It's no good and it's not going to get any better as a poster pointed out upthread that the bursaries are being cut as some university heads got some mad notion that that would attract more people to train hmm

jimijack Tue 05-Jan-16 08:44:16

What you describe has become an accepted norm.
Yes, you read right, accepted and the norm.

I am a nurse, looking for a job, no way on God's green earth would I ever apply to work on a ward because I know for certain that I would be given the keys and left to it with possibly 2 other members of staff and told to get on with it.
In other words, dumped in the shit and left in the shit every single working day, until something goes wrong, then I will be struck off and sacked.

I cannot tolerate knowing that I cannot nurse at the 100% that I need to and want to to do the job I love because I am put in this situation.

So, I am looking at jobs in tesco or asda as there are few suitable jobs available in nursing.

shouldnthavesaid Tue 05-Jan-16 08:59:36

I work on a 30 bedded ward, I've had days when we've had 2 qualified nurses and 2 auxiliaries for those 30 patients. It's quite scary at times, and demoralising as you go home knowing you haven't done everything you wanted to. I would like some days to just be able to sit and talk to my patients, I think that's hugely important to recovery, but we very rarely get the time sad

Management don't have a clue - I did a course for safe moving and handling and the lady in charge said if a patient needed assistance of 2, a third staff member should always be present - e.g. if we were going to the bathroom you have two to help walk to the toilet and support balance , 1 to pull down trousers etc. If you did that , on a lot of days you'd have no one else to answer the other buzzers! But if the patient falls and there's only 2 of you, we'd get it in the neck for not doing things safely. And if yoy play it safe with 3, and a buzzer had to be ignored, we'd all get in trouble for that too.

You keep going though, because there's nothing better than seeing someone get even slightly better. It's a feeling unlike any other.

Chilleman Tue 05-Jan-16 09:01:46

Staffing is a major issue in the NHS. It's a vicious cycle: working conditions are bad, recruitment and retention get harder, conditions get even worse due to understaffing...

After the mid-staffs scandal the Francis report recommended the implementation of minimum staffing levels on wards. Predictably enough, the department of health have avoided doing this.

ambercat Tue 05-Jan-16 09:03:17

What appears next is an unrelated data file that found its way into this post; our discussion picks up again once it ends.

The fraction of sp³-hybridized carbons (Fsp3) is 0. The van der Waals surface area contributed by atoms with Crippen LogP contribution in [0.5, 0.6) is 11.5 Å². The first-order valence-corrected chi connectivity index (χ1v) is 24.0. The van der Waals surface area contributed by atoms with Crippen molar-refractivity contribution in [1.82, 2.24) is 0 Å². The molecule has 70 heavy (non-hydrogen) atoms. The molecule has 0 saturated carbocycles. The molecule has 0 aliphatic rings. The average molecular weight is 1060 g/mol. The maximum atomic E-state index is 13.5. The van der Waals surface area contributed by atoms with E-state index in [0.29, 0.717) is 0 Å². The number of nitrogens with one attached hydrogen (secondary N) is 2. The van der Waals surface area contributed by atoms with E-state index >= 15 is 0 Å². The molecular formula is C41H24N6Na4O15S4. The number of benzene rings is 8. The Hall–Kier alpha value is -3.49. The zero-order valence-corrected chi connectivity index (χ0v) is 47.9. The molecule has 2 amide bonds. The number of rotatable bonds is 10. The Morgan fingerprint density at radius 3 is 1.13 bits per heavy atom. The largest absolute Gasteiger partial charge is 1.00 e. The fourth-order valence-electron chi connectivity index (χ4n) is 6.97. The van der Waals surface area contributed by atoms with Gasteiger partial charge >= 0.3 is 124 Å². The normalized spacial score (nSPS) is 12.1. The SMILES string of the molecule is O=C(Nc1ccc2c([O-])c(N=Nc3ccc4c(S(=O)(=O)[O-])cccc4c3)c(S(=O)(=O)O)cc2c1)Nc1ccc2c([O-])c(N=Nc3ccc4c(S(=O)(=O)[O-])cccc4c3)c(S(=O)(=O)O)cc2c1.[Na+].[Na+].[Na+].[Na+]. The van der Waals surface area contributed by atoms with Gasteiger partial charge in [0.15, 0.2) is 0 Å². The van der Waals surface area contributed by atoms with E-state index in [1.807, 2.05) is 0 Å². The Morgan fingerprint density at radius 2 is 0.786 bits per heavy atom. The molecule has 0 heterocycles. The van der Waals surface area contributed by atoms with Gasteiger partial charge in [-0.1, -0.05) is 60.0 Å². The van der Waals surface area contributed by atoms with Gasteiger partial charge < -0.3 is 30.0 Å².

Dementia is a timebomb in the nhs.
Very difficult to care for patients with dementia on an acute ward. Your gentleman should have had a supervision risk assessment completed and should be specialed 24/7 if he is a risk to himself or others. Complain and make sure you mention the Francis Report and safer staffing.
The ward should have a board which shows how many staff they planned for and how many they have on display for everyone to see, ask what their safe staffing is and if they are meeting this.
Research shows the best outcomes for patients are if staffing doesn't drop below 1 RN to 8 patients. Your unit sounds dangerous and I'm sure the CQC would be concerned, please please complain, it will help the staff on your ward.

Freeandsinglewater Tue 05-Jan-16 09:03:55

I'm sorry thefuzz your having to endure this. You shouldn't have to keep an eye out for the other patients, but as a healthcare assistant, I am always grateful for it. The main problem where I work as a specialised unit, because we are fully staffed, we are often called to fill other wards who are not.

I hope your not too bored, and your injuries are healing well.

From what I hear on the demtenia wards, a doll might help him calm down.
Yes, I'm looking at other jobs not in the healthcare sector.

originalusernamefail Tue 05-Jan-16 09:20:11

Get well soon the fuzz, I could say the old gent isn't your problem but I know in your position I would be unable to 'turn off' to him too sadbut you must concentrate on your own recovery. I'm currently on mat leave but usually work on a critical care / coronary care unit. When full we should work on 8 RNs and 2 HCAs to allow us to provide the adequate level of care to our patients who are the sickest in the hospital. Unfortunately we are often taken down to 4/5 staff ( half what DoH says is required) in order to support other wards in a worse state than us. I don't know the answer but it gets worse every year. My trusts bed levels have been black for months and we haven't even had a cold snap yet.

Hedgehogparty Tue 05-Jan-16 11:16:48

Sorry to hear this, it must be awful when really you need to just concentrate on getting yourself better and getting home.Could you ask to be moved to another bay or side room?

As others have said, this is sadly the reality of the NHS now. Wards are so shortstaffed, the workloads so heavy -Yet when something goes wrong, it will be the Nurse who is blamed, hauled up before the NMC and struck off.

Sadly I don't see things getting better as there is such an exodus of qualified staff...........